To La Luzerne
Mount Vernon February 7th 1788
The Compte de Moustier your successor in office hath forwarded from New York, the letter in which you did me the honour to bring me acquainted with the merits of that Nobleman.1 Since it is the misfortune of America not to be favored any longer with your residence, it was necessary, to diminish our regrets, that so worthy and respectable a character should be appointed your successor. I shall certainly be happy in cultivating his acquaintance and friendship. The citizens, from gratitude as well as from personal considerations, will, I am persuaded, treat him with the greatest respect. Congress, I doubt not, will by every means in there power desire to make his sojourn in the United States as agreeable as it possible can be.
But, Sir, you may rest assured your abilities and dispositions to serve this Country were so well understood; and your services so properly appreciated, that the residence of no public Minister will ever be longer remembered or his absence more sincerely regretted. It will not be forgotten that you was a witness to the dangers, the sufferings, the exertions and the successes of the United States from the most perilous crises to the hour of triumph. The influence of your agency on the Cabinet to produce a co-operation and the prowess of your Countrymen cooperating with our’s in the field to secure the liberties of America have made such an indelible impression on the public mind as will never be efaced. Wherever you may be, our best wishes will follow you. And such is our confidence in your disinterested friendship, that we are certain you will wish to be useful to us, in whatever Mission you may be honored by your King: it has been surmised, on I know not what authority, that there was a probability of your being employed in the Diplomatique Corps at the Court of London; shod this particularly be the case, your zeal m[a]y still find occasions of being servicable to America and profetable to your own Country at the same time—for I conceive the commercial interests of the two nations are in many instances blended and in opposition to those of great Britain.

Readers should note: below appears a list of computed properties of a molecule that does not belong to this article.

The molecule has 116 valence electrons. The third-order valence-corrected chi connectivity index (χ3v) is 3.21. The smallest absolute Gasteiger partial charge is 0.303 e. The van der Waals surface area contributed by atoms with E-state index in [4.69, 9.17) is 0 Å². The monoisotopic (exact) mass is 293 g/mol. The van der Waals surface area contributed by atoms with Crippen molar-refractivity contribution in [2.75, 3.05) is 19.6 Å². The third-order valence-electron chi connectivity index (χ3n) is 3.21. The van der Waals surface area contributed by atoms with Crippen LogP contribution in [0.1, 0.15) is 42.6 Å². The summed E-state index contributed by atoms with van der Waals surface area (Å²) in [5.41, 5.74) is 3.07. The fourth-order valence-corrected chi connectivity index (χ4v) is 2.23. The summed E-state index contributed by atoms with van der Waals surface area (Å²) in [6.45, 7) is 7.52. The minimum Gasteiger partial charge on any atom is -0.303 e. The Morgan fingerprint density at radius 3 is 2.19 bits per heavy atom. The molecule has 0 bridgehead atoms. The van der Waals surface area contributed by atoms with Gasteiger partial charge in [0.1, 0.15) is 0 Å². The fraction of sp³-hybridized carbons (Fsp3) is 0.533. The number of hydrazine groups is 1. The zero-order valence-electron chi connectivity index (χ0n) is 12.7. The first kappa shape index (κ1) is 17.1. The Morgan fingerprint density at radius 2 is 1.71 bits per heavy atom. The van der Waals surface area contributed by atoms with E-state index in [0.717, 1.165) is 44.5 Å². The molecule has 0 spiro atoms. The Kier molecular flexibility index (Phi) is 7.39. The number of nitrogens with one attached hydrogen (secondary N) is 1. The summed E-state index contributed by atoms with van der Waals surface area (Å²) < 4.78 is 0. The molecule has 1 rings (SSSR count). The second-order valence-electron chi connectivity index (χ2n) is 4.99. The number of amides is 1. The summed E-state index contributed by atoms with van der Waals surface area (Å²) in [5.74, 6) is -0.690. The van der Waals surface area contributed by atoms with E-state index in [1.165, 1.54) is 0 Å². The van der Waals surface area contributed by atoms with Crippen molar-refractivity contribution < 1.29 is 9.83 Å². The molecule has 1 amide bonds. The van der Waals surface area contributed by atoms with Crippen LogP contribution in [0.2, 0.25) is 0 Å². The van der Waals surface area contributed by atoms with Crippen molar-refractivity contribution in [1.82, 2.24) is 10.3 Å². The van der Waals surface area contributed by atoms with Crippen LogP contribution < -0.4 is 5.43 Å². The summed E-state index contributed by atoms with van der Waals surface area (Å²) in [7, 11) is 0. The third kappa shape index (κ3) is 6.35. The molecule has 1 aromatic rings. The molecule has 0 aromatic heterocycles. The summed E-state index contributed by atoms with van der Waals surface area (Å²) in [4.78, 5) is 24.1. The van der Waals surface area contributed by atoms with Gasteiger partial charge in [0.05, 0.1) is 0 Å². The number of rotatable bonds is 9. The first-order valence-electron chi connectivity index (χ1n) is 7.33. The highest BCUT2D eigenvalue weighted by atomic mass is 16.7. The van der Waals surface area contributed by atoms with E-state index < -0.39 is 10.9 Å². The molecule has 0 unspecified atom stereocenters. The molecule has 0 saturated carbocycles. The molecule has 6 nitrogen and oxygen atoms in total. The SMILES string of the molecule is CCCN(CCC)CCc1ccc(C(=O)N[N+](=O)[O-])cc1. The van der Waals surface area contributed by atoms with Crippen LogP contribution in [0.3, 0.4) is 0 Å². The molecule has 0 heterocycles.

By intelligence of a more recent date than that brought by the Compte de Maustier, we learn that the political clouds which threatened to burst in a storm on France and England are blown over. The poor Dutch Patriots, however, seem to have had the objects for which [ ] off (if I m[a]y use the same metaphor) by a cornes of the hurrican, The Dutch Patriots, I fear have been disunited imprudent, impetuous: and that the King of Prussia has not acted worthily or wisely—should his measures drive the Corts of Versailles & Vienna into an union of plans—should the embers of war be but imperfectly quenched, he may yet repent the temerity of intermeddling with the internal affairs of a foreign Power. In the mean time the new scene that is opened in the north, by the rupture between the Russians and Turks must call men’s attention to that quarter; as it can hardly avoid producing e[ve]nts, which will be attended with serious, extensive, and durable consequences.
I feel, sir, not only for myself but in behalf of my Country, under great obligations for the affectionate wishes you have the goodness to make with respect to the tranquility and happiness of America. Seperated as we are by a world of water from other Nations, if we are wise we shall surely avoid being drawn into the labarynth of their politics and involved in their distructive wars.
You will doubtless have seen long before this time the Constitution which was proposed by the Fœderal Convention for the United States. Only four States as yet (to my knowledge) have [had] an opportunity of acting upon it. The Pensylvania State Convention adopted it by a Majority of two to one, those of Jersey and Delaware Unanimously, and that of Connecticut by more than three to one; In Massachusetts the Convention is now in session. The Merits of this Constitution have been discussed in a great variety of news paper and other Publications. A periodical Essay in the New York Gazetts, under Title of the Federalist, has advocated it with great ability. In short it seems (so far as I have been able to learn) to be a prevalent opinion that it will be accepted by nine States or more by some period early in the ensuing summer. with Sentiments of great respect and Considn I have the honor to be &c.
LB, DLC:GW. Sparks made several corrections in the letter-book copy. See GW to Moustier, this date, source line.